However, the erasing of the boundaries between the law of things and the law of obligations in Soviet economic law is far from limited to Art.120 of the Civil Code. Current Soviet contract law firmly holds to the principle of so-called performance in kind, by virtue of which, not only in the case when the object of an obligation is an individually defined thing, but also in all other instances, compensation for damages, payment of a penalty, or a fine etc., do not free the debtor from fulfilment of the contractual obligation in kind. In a series of laws on contract this is specially emphasized. Soviet economic law has always ignored, and now rejects in principle, the characteristic difference between the law of things and the law of obligations. The difference is that there are only a precisely defined number of rights in things (numerus clausus), which does not apply to obligational rights; but in this area “all that is not forbidden is permitted”. In Soviet law this is not so. The Soviet state precisely establishes determinate organizational forms of relations between economic agencies and between individual participants in economic commerce. They can and must use these forms. To go outside the limits of the permissible is to travel the path of speculation, the route of evading state accounting and supervision – impermissible in Soviet conditions. And from this point of view, accordingly, the division of Soviet economic law into the law of things and the law of obligations would be untenable.

6. Methods of study of Soviet economic law

(i) The dogmatic (formal-juridical) method of studying law

The bourgeois “science of law” and, in particular, bourgeois civil law is elaborated primarily by the so-called formal-legal or dogmatic method. According to Shershenevich’s definition, “dogmatics consists of the systematic statements of the rules of law in force at a given time in a particular country.” [41] The dogma of law begins with legal norms, i.e. obligatory rules of conduct protected by the power of state coercion. Next it systematizes them, and subjects them to formal logical analysis from the referent of the prescriptions contained in these norms. Next, it generalizes them, i.e. brings particular norms of law under more general ones (this is called “establishing the legal nature of an institution”) and dissects, contrasts etc. In the conditions of bourgeois states the dogmatic elaboration of law has a direct practical significance, since it provides material to courts and agencies of authority applying the law in force. “The dogma of private law is nothing more than an endless chain of arguments pro and contra, imaginary claims and potential suits. Behind each paragraph of this systematic guide stands an unseen abstract client ready to use the relevant propositions as advice.” [42]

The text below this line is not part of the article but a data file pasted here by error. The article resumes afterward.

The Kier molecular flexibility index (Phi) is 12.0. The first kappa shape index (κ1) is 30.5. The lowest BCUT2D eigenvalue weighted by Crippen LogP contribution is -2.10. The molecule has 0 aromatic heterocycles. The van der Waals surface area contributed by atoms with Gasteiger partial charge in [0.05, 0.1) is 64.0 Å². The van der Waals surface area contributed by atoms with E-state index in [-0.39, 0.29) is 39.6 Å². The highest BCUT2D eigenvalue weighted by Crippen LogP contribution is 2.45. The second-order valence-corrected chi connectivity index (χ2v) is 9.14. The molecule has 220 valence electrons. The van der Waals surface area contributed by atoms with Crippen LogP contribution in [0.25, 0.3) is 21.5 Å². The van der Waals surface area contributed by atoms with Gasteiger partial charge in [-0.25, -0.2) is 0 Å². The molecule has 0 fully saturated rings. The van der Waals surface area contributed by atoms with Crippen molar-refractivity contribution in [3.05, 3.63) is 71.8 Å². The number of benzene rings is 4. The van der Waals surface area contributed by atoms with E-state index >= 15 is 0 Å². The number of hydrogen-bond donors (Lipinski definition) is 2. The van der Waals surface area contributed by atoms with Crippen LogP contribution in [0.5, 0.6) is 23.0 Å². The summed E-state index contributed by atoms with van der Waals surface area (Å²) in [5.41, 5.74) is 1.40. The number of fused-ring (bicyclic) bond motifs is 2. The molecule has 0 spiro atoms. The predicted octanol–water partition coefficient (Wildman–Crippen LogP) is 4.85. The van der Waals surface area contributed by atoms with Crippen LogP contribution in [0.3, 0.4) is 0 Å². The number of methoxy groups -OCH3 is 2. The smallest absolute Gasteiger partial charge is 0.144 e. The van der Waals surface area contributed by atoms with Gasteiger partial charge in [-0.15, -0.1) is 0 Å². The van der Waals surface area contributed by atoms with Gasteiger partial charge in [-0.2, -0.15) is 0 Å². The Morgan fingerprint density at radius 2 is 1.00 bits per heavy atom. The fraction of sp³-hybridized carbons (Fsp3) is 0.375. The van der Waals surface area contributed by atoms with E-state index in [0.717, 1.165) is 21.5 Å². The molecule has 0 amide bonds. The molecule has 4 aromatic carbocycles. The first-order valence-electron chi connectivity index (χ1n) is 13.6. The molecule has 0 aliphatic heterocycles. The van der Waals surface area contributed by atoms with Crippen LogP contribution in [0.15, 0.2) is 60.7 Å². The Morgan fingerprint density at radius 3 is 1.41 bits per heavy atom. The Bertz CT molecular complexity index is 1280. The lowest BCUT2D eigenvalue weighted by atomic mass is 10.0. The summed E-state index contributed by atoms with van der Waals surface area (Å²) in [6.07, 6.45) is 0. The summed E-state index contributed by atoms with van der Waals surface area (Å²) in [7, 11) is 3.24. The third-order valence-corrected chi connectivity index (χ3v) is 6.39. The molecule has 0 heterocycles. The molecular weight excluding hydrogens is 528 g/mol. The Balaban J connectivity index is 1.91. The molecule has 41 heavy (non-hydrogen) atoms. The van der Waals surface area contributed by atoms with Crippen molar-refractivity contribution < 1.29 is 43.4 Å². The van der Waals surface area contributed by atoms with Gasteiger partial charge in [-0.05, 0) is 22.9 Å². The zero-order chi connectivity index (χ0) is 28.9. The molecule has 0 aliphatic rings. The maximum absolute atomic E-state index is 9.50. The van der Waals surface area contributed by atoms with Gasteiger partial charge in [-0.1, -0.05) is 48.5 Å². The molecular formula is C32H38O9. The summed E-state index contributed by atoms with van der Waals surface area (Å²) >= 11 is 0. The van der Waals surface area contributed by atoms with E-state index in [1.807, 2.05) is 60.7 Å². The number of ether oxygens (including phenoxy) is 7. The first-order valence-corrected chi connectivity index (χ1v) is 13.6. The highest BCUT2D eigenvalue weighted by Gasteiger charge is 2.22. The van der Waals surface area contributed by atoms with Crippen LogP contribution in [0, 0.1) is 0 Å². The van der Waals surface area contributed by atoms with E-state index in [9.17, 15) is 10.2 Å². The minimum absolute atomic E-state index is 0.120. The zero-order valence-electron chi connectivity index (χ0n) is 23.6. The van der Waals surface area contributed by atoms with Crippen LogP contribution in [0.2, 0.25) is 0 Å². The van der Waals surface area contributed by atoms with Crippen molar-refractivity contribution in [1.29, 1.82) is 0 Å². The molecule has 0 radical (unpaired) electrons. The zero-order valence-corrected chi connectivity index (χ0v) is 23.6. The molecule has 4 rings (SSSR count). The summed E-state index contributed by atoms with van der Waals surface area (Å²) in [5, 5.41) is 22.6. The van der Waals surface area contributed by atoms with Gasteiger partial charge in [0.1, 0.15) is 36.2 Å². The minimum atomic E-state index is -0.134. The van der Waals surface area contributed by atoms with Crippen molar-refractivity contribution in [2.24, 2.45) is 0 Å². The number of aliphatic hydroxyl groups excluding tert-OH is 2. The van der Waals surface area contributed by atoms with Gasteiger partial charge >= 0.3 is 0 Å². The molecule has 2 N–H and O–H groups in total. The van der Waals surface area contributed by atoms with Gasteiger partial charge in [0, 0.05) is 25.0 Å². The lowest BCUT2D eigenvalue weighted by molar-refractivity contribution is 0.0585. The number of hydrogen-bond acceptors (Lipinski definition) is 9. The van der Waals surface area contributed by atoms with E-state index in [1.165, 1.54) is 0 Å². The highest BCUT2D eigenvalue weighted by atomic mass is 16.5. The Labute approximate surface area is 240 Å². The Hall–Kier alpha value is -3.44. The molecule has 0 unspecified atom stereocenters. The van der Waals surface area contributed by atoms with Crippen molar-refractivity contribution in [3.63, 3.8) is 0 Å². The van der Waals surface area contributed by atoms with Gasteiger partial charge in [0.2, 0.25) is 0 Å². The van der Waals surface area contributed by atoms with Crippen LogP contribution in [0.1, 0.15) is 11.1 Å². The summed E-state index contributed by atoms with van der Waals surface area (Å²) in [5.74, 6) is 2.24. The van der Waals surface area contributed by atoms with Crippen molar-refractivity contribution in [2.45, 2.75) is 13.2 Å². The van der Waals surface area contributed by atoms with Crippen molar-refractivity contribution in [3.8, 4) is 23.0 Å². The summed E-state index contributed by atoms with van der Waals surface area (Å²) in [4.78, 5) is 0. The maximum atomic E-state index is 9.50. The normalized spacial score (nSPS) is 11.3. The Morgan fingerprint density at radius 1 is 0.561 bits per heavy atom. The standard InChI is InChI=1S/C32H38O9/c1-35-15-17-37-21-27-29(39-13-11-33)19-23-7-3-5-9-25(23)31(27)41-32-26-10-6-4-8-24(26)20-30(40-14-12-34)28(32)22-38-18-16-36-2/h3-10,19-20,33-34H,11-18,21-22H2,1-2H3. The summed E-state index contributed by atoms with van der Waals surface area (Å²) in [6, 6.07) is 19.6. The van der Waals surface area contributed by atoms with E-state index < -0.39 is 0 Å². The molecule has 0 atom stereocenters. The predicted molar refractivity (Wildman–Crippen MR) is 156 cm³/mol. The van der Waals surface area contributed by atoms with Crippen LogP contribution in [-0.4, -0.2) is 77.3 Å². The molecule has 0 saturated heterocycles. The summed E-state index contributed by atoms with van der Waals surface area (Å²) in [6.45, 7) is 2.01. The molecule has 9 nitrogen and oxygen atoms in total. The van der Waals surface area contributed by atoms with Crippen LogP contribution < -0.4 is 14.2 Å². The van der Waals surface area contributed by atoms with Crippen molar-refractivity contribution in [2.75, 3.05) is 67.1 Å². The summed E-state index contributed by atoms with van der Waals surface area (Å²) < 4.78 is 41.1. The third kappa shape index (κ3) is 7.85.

At the basis of the dogmatic method are a number of premises. The first of them is the equation of law and statute. The dogmatic jurist knows only the statute. The dogmatic jurist knows only the statute sanctified by the authority of state power, and therefore obligatory for each person within the territory of the state. The law of each given country is exhausted by the “totality of norms” formally “in force”, i.e. promulgated by the corresponding agencies of the state and not repealed by the established procedure. The application of law consists in the conduct of concrete legal relations under the general norms of the law (the establishment of the “nature of legal relations”) and in the derivation of a conclusion by the rules of formal logic. The second premise is the equation of law with the “will of the legislator”. The task of the jurist, in applying law, consists in the clarification of the exact content of this will with the help of various methods of legal technique. And the third is the belief in the absence of gaps in the system of law in force. The state of affairs in which the law in force has no answer for each of the infinite questions arising in life, is recognized as impossible. If there is not a direct answer, then it is contained in hidden form in one of the more general norms from which it must be extracted, by means of operations of various types of the same legal technique.